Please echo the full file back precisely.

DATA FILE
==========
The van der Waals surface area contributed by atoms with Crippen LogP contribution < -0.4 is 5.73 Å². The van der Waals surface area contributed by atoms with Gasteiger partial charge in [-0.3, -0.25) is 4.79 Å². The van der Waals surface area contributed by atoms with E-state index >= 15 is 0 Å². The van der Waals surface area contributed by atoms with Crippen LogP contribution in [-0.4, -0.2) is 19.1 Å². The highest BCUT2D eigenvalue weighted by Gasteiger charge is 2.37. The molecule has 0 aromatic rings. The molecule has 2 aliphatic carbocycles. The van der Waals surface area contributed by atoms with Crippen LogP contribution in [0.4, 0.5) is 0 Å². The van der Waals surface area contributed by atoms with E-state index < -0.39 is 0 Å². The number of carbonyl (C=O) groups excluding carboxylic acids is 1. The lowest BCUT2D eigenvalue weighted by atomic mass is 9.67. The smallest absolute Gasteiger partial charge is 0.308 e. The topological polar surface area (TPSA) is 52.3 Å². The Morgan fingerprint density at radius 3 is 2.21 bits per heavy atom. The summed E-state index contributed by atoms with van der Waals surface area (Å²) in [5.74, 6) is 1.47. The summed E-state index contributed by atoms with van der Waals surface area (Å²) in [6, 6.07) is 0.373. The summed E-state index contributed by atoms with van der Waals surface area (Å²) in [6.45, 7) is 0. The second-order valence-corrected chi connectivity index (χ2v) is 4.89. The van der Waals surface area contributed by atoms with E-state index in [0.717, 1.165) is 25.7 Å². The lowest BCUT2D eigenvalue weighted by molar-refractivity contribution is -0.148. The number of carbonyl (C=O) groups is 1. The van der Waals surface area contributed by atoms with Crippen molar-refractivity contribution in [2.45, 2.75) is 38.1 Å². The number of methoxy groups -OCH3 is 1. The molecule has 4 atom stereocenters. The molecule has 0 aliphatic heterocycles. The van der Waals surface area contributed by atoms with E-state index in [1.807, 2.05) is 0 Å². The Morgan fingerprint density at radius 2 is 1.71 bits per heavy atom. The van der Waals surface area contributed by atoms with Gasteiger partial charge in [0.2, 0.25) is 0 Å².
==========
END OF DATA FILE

The van der Waals surface area contributed by atoms with Crippen LogP contribution < -0.4 is 5.73 Å². The van der Waals surface area contributed by atoms with Gasteiger partial charge in [-0.3, -0.25) is 4.79 Å². The van der Waals surface area contributed by atoms with E-state index >= 15 is 0 Å². The van der Waals surface area contributed by atoms with Crippen LogP contribution in [-0.4, -0.2) is 19.1 Å². The highest BCUT2D eigenvalue weighted by Gasteiger charge is 2.37. The molecule has 0 aromatic rings. The molecule has 2 aliphatic carbocycles. The van der Waals surface area contributed by atoms with Crippen LogP contribution in [0.4, 0.5) is 0 Å². The van der Waals surface area contributed by atoms with E-state index < -0.39 is 0 Å². The number of carbonyl (C=O) groups excluding carboxylic acids is 1. The lowest BCUT2D eigenvalue weighted by atomic mass is 9.67. The smallest absolute Gasteiger partial charge is 0.308 e. The topological polar surface area (TPSA) is 52.3 Å². The Morgan fingerprint density at radius 3 is 2.21 bits per heavy atom. The summed E-state index contributed by atoms with van der Waals surface area (Å²) in [5.74, 6) is 1.47. The summed E-state index contributed by atoms with van der Waals surface area (Å²) in [6, 6.07) is 0.373. The summed E-state index contributed by atoms with van der Waals surface area (Å²) in [6.45, 7) is 0. The second-order valence-corrected chi connectivity index (χ2v) is 4.89. The van der Waals surface area contributed by atoms with E-state index in [0.717, 1.165) is 25.7 Å². The lowest BCUT2D eigenvalue weighted by molar-refractivity contribution is -0.148. The number of carbonyl (C=O) groups is 1. The van der Waals surface area contributed by atoms with Crippen molar-refractivity contribution in [2.45, 2.75) is 38.1 Å². The number of methoxy groups -OCH3 is 1. The molecule has 4 atom stereocenters. The molecule has 0 aliphatic heterocycles. The van der Waals surface area contributed by atoms with E-state index in [1.807, 2.05) is 0 Å². The Morgan fingerprint density at radius 2 is 1.71 bits per heavy atom. The van der Waals surface area contributed by atoms with Gasteiger partial charge in [0.2, 0.25) is 0 Å².